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[in-fahrk-shuh n] /ɪnˈfɑrk ʃən/
noun, Pathology
the formation of an infarct.
an infarct.
1680-90; infarct + -ion
Related forms
postinfarction, adjective
Can be confused
infarction, infraction. Unabridged
Based on the Random House Dictionary, © Random House, Inc. 2015.
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Examples from the web for infarction
  • Doctors found that he had suffered an acute myocardial infarction.
  • Influenza would sure receive more consideration today regarding myocardial infarction triggering.
  • ST-segment elevation myocardial infarction: pathology, pathophysiology, and clinical features.
  • ST segment elevation acute myocardial infarction and complications of myocardial infarction.
  • Summary of evidence report on post-myocardial infarction depression.
British Dictionary definitions for infarction


the formation or development of an infarct
another word for infarct
Collins English Dictionary - Complete & Unabridged 2012 Digital Edition
© William Collins Sons & Co. Ltd. 1979, 1986 © HarperCollins
Publishers 1998, 2000, 2003, 2005, 2006, 2007, 2009, 2012
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Word Origin and History for infarction

1680s, noun of action from Latin infarcire (see infarct).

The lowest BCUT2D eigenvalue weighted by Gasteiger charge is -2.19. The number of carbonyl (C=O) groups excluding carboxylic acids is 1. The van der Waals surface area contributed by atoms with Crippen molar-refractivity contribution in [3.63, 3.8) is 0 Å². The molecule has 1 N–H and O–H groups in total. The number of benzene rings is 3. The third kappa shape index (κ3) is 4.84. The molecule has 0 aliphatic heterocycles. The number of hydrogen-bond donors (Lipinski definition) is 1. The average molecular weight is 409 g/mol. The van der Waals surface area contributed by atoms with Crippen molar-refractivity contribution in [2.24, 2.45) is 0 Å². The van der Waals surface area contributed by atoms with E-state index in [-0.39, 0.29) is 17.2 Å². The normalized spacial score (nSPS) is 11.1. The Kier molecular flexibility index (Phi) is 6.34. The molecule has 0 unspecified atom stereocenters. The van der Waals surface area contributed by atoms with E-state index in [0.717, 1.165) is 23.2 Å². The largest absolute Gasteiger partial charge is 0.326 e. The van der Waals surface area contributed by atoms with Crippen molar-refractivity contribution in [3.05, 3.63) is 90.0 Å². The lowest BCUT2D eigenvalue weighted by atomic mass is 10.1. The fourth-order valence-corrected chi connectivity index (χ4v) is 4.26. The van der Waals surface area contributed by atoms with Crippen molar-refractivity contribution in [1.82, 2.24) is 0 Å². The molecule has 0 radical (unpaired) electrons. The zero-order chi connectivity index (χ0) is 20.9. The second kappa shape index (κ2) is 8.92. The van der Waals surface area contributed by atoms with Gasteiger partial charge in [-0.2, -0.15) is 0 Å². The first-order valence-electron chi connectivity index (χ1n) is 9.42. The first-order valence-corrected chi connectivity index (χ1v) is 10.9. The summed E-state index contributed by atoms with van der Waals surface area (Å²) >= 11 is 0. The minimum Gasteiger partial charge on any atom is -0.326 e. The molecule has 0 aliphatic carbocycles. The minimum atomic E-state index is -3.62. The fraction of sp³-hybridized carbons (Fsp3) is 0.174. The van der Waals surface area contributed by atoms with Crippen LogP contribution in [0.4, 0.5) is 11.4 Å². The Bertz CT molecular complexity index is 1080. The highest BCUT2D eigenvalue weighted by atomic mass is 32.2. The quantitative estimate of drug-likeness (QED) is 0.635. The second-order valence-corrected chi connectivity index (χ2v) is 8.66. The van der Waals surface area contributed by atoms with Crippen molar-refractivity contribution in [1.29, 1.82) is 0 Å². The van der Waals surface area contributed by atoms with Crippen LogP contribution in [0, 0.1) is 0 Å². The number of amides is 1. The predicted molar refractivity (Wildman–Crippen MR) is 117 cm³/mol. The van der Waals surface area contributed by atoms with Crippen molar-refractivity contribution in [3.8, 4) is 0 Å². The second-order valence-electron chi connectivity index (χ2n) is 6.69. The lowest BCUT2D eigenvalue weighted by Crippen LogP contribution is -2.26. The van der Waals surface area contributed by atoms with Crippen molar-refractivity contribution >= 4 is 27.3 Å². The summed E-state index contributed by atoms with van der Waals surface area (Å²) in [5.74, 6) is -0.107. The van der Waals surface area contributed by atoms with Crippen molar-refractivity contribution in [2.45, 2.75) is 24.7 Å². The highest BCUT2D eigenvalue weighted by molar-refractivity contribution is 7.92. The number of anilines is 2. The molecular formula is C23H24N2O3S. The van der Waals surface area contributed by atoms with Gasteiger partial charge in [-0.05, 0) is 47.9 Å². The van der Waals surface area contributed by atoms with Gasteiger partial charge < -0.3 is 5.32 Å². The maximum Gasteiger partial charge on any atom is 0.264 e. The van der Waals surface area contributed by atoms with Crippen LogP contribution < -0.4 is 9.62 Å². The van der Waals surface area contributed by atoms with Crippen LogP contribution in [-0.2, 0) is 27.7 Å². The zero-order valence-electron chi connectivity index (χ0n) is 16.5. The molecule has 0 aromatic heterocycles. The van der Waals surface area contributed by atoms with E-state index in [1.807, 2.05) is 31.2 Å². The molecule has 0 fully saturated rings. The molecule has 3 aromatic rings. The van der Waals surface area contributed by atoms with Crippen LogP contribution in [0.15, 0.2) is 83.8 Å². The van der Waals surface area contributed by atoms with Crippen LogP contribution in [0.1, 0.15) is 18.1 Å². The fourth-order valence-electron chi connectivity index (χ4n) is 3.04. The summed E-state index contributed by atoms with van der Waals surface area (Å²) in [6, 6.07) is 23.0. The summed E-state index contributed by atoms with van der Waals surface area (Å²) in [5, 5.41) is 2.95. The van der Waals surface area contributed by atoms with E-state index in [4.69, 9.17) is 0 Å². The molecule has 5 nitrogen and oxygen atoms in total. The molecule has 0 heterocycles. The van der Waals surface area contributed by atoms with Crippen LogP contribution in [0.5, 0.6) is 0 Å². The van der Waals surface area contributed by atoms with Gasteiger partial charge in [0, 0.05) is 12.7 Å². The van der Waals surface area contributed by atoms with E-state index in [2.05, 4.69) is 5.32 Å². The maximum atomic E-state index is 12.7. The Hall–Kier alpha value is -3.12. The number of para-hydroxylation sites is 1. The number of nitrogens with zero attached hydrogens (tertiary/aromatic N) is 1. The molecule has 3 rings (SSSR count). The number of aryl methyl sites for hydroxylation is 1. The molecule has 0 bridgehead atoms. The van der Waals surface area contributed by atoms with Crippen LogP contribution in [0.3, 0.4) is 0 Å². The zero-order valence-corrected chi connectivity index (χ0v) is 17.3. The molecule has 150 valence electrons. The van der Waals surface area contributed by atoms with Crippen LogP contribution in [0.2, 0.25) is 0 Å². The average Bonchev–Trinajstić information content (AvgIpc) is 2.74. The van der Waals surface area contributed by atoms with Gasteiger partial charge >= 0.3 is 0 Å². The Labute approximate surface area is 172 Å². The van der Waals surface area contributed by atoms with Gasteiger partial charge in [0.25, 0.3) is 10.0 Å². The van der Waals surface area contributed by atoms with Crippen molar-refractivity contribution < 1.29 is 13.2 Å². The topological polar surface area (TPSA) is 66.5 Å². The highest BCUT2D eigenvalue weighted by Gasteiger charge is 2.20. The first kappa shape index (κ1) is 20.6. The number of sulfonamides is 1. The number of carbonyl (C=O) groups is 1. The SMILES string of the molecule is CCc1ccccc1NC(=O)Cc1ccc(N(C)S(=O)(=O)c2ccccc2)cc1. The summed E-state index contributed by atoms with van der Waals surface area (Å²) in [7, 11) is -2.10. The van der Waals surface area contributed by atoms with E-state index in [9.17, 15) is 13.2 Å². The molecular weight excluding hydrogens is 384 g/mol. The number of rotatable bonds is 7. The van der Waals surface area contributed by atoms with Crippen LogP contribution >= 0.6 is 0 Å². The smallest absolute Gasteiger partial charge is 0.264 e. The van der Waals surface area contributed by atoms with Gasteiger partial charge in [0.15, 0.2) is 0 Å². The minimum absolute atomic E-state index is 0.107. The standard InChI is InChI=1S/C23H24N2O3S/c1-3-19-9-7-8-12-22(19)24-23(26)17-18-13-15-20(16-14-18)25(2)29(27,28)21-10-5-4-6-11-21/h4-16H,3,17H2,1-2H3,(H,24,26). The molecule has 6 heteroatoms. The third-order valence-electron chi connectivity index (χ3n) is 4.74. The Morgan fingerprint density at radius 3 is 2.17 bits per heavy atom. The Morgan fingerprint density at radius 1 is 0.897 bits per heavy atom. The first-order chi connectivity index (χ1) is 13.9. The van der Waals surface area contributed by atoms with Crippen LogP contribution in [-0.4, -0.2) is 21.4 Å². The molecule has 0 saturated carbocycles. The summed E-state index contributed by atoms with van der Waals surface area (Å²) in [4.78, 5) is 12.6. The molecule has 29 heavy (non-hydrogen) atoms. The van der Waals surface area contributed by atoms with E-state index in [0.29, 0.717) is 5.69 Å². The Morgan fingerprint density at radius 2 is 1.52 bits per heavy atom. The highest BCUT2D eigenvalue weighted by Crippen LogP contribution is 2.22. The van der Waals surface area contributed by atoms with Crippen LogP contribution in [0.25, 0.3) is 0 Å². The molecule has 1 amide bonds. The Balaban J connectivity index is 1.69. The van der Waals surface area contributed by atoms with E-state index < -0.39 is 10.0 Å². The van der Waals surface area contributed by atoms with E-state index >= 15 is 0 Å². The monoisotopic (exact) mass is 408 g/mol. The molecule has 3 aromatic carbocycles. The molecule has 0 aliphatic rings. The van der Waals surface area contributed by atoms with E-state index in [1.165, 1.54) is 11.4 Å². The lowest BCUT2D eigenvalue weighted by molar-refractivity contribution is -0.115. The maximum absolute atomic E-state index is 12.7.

Online Etymology Dictionary, © 2010 Douglas Harper
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infarction in Medicine

infarction in·farc·tion (ĭn-färk'shən)

  1. The formation or development of an infarct.

  2. An infarct.

The American Heritage® Stedman's Medical Dictionary
Copyright © 2002, 2001, 1995 by Houghton Mifflin Company. Published by Houghton Mifflin Company.
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Encyclopedia Article for infarction

death of tissue resulting from a failure of blood supply, commonly due to obstruction of a blood vessel by a blood clot or narrowing of the blood-vessel channel. The dead tissue is called an infarct. Myocardial infarction (heart attack)-death of a section of heart muscle-results from obstruction of a coronary artery; the condition often accompanies coronary thrombosis. Infarctions may also occur in the lungs (pulmonary infarction) and the brain (see stroke)

Learn more about infarction with a free trial on
Encyclopedia Britannica, 2008. Encyclopedia Britannica Online.
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